In fact, he was convinced that Sorenson had run out of gas, just like the previous leader Michael McDowell had earlier on the same lap.
“So on the way to (Turn 3) the No. 32 was out of fuel so I went past him,” Fellows said. “Then I heard (over the car radio) there was a caution and I saw a yellow flag on driver’s left.”
He said he then pulled in behind the pace car at the next corner.
“The pace car was at the kink and I just pulled in behind him,” Fellows said.
So why was it that Fellows thought Sorenson was out of fuel? Well, it was because the No. 32 driver was showing all the classic signs of being out of gas.
“(Sorenson) pulled to the left and was doing a bit of a wiggle like everyone does when they are ready to run out of gas,” Fellows said.
In the immediate aftermath of the finish NASCAR appeared to declare Fellows the winner, but only a minute later, reversed the decision and awarded the win to Sorenson.
“I don’t agree with the ruling but it is what it is,” Fellows said.
Trying hard to keep his emotions in check, Fellows said that all he could do was accept the fact that NASCAR made a ruling it thought was right.
“I am obviously disappointed at the result,” he said. “We had plenty of fuel and the two cars in front of us ran out.
“At the end of the day NASCAR is entertaining. You don’t have to like it sometimes but it is entertaining.”
Fellows said that while he still hasn’t been given a satisfactory explanation for the decision to hand the win to Sorenson, he was satisfied with his own performance in his first race in almost a year.
“We are still looking for a full interpretation (of the ruling),” he said. “But at the end of the day, not having raced since last August (in the Nationwide NAPA 200 at Montreal) I guess it is not a bad day after all.”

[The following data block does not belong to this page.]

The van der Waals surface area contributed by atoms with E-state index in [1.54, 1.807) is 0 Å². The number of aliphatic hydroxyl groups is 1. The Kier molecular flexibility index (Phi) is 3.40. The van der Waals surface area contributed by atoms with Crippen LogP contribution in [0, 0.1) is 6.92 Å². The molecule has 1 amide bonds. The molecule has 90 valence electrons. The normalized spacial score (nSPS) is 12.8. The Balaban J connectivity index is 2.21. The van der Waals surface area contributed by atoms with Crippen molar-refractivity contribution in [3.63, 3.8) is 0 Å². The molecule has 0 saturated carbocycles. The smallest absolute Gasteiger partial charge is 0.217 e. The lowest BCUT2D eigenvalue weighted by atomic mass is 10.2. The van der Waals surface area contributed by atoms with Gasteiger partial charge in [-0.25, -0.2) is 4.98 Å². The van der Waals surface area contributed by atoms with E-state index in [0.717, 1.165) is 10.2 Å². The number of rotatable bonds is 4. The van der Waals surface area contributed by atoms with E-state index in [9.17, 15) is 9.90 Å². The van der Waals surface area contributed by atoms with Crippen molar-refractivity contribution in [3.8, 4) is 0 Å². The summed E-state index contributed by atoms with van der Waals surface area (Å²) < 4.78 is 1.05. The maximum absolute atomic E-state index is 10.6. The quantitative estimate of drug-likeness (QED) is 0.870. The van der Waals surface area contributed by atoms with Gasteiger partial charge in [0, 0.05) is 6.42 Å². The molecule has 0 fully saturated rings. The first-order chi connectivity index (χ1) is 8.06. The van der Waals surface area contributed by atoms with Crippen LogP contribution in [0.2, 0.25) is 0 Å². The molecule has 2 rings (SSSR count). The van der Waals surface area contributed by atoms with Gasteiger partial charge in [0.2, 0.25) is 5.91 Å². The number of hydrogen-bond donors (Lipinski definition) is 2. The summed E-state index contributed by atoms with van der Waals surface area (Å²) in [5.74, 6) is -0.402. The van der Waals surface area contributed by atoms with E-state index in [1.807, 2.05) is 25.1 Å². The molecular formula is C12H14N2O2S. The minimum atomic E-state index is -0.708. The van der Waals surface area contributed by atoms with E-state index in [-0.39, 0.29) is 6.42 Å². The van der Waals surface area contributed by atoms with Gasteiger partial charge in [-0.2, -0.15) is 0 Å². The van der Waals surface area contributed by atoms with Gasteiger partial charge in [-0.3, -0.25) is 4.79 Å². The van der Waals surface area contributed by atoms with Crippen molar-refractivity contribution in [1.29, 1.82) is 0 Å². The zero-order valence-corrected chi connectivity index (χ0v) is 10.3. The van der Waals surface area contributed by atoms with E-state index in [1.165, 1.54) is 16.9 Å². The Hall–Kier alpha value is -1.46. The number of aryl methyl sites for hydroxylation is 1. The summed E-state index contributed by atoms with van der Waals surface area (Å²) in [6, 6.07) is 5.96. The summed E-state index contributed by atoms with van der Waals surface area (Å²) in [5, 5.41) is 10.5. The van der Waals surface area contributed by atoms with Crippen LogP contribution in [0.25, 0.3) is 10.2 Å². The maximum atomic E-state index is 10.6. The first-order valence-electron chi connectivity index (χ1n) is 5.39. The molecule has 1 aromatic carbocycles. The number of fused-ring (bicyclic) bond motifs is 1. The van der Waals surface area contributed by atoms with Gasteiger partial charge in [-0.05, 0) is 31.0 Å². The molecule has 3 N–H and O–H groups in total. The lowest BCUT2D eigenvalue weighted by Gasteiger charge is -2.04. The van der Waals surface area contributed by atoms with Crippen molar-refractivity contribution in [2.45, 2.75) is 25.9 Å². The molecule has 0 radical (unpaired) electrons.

Fellows admitted that the set-up on the Dale Earnhardt-owned No. 7 Chevrolet was such that on the crucial final re-starts he was a sitting duck, easily passed until he finally found some grip on his rear tires.
“We got ourselves in a little bit of trouble anyway on those final re-starts,” he said. “For whatever reason I just couldn’t get any forward traction compared to those guys around me and I tried everything from short shifting to less throttle and we were just a sitting duck.”
Without those hiccups, Fellows was convinced he would not of even had to deal with the yellow-flag incident.
“That was costing us track position all the way to Turn 3 on every re-start,” he said.
Starting on the outside of Row 1 also didn’t help his cause.
“Quite frankly being on the outside (on re-starts) sucks, but that is the way it is,” Fellows said.
Seven time world champion Michael Schumacher rarely makes a mistake on the race track and when he does it is even rarer for him to admit to it. But Sunday at the European Grand Prix at Valencia, Schumacher fessed up to being in the wrong in a crash involving Renault driver Vitaly Petrov. Schumacher said: “I saw Petrov quite late, even though I was aware that he was coming, and tried to brake as late as possible and go round the corner with him. But I locked the front wheel and slipped into him, which was clearly my mistake.